WATCH: Reviewer JP Mangalindan answers reader questions about the new iMac.
FORTUNE -- Just how thin can a computer get? Arguably not much more than Apple's new iMac. It is incredibly slim.
When Apple (APPL) took the wraps off the new desktop, many thought the iMac a two-dimensional mock-up -- not a real product. But real it is. At its thinnest, near the computer's edge, the iMac measures just 5-millimeters thick. A few years ago, this could have been mistaken for a standalone flat-panel display. But the new iMac is a powerful all-in-one that should meet the needs of all but the most demanding of users.
To get it so svelte, something had to give, and that something was the DVD drive. That Apple dropped it wasn't much of surprise. The company has been moving toward optical drive-free products. (Exhibit A: the newest MacBook Pros.) For people who download or stream music and video, it's a non-issue. For those who still own DVDs and want to watch them on their computers, the iMac isn't the ideal solution. Sure, there's a $79 external SuperDrive that connects via USB cable, but that means shelling out extra for -- let's face it -- a feature that still comes standard on most PCs. It also means messing with the iMac's minimal-looking set-up.
Our review unit was a 21-inch inch iMac with 3.1 GHz quad-core i7 Ivy Bridge processor, 16 gigabytes of RAM, a 1 Terabyte "Fusion Drive," and a dedicated Nvidia GeForce GT 650M graphics card. That's way more horsepower than most users will ever need. To wit, with a 21-inch external display hooked up, 8 apps humming, 20-plus Safari browser tabs open, and high-definition video of Netflix video streaming, the new iMac never stuttered.
The same goes for more trying tasks. We didn't go so far as to measure "frames per second," or fps -- 30 being decent, 60-plus being great -- but hours of crawling around the gritty battlegrounds of Call of Duty 4: Modern Warfare yielded nothing but buttery-smooth gameplay. The iMac's fan fired up, but remained quiet, much quieter my 13-inch MacBook Air when pushed.
The display itself is great, though it's not a ultra-high resolution Retina. If you're used to a computer with a standard display, this is a non-issue. But if you're using one of those newer MacBook Pros, you'll notice the pixels. Given Apple's huge push for Retina in its newest notebooks, phones, and tablets, a Retina-less iMac was disappointing at first. But otherwise, the iMac's display is excellent: viewing angles are very wide, and colors come across more accurately than the $250 21-inch Dell display I use as a second screen. Apple also used a new manufacturing process so iMac users will see up to 75% less glare. Whether or not that's true, glare and reflections were never an issue here, despite the fact my desk at home sits in front of three large windows.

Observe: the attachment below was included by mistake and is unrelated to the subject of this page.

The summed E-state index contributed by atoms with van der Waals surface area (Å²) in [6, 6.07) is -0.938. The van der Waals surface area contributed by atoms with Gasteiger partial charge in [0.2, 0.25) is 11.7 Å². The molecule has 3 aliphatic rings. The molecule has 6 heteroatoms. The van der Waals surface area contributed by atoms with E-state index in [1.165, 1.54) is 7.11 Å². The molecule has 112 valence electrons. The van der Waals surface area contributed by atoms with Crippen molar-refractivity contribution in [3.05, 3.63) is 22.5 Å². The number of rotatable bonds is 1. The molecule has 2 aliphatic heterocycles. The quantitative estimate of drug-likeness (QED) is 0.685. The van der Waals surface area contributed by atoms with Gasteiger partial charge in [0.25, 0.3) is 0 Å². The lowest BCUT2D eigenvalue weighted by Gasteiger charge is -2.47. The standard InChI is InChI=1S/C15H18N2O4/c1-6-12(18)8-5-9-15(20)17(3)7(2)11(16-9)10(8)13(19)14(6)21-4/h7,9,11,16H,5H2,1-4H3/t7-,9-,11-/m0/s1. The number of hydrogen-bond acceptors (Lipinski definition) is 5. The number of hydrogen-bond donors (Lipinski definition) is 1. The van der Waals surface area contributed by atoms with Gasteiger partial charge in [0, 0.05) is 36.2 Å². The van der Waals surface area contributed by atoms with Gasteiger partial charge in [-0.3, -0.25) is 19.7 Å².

Something else new to the iMac is what the company calls a "Fusion Drive," which pairs 128 gigabytes flash memory with a traditional hard drive. Some PCs have offered this hybrid-type feature for a while now, but it's a first for a Mac. It works like this: the first 128 gigabytes of apps, media, and so forth are stored on much-faster flash memory. Once stored data passes that capacity, the Fusion Drive and the iMac's operating system manage the data between the two types of storage. Frequently accessed data is prioritized and stored on the flash memory; less-often used data is stored on the hard drive. In theory, this should mean storage speeds approaching -- though not quite in line with -- a computer solely decked out with flash storage. After transferring tens of gigabytes of apps, documents, videos and music onto the new iMac, everyday performance still felt very snappy. Fusion doesn't come cheap, though, nor does it come standard. The 1 terabyte option, to start, adds a hefty $250 to the overall price.
If there's anything to pick at, it's the speakers. They're nowhere near horrible, with clear, loud audio. Yet that skinny aluminum body does little for bass response when playing movies or songs like Skrillex's club-friendly "Bangarang." In those cases, a separate pair of speakers aren't just recommended -- they're perhaps mandatory for audiophiles.
That's not to diminish the new iMac as a whole. Although some units, marked as having been "Assembled in the USA," sparked talk that Apple was manufacturing more of its computers in the states -- speculation that was debunked earlier this week -- the new iMac still remains a notable addition to the product line. It is the biggest iMac product redesign in years and a largely successful one, provided some users don't mind shelling out a little extra for the optical drive or overlooking this generation's omission of Retina Display.
Also: first impressions of the new iMac and MacBook.
FORTUNE -- For the first time in years, Apple (AAPL) held a product unveiling at San Jose's California Theatre and, as many predicted, the company delivered. It unveiled a 7.9-inch version of the iPad, dubbed the iPad mini. Also on display: a 13-inch MacBook with a high-resolution Retina Display, redesigned iMac, faster 9.7-inch-sized iPad, and updated Mac minis.
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FORTUNE -- Don't call it a MacBook Air. Apple's newest 15-inch uber-notebook may be thinner and lighter than older MacBook Pro models, but its redesigned aluminum body houses a potent array of features. For $2,199, users get a 2.3 GHz quad-core Intel i7 processor, 8-gigabytes of RAM, a 256 GB solid state drive, two USB 3.0 ports, and MOREJP Mangalindan, Writer - Jun 13, 2012 12:55 PM ET
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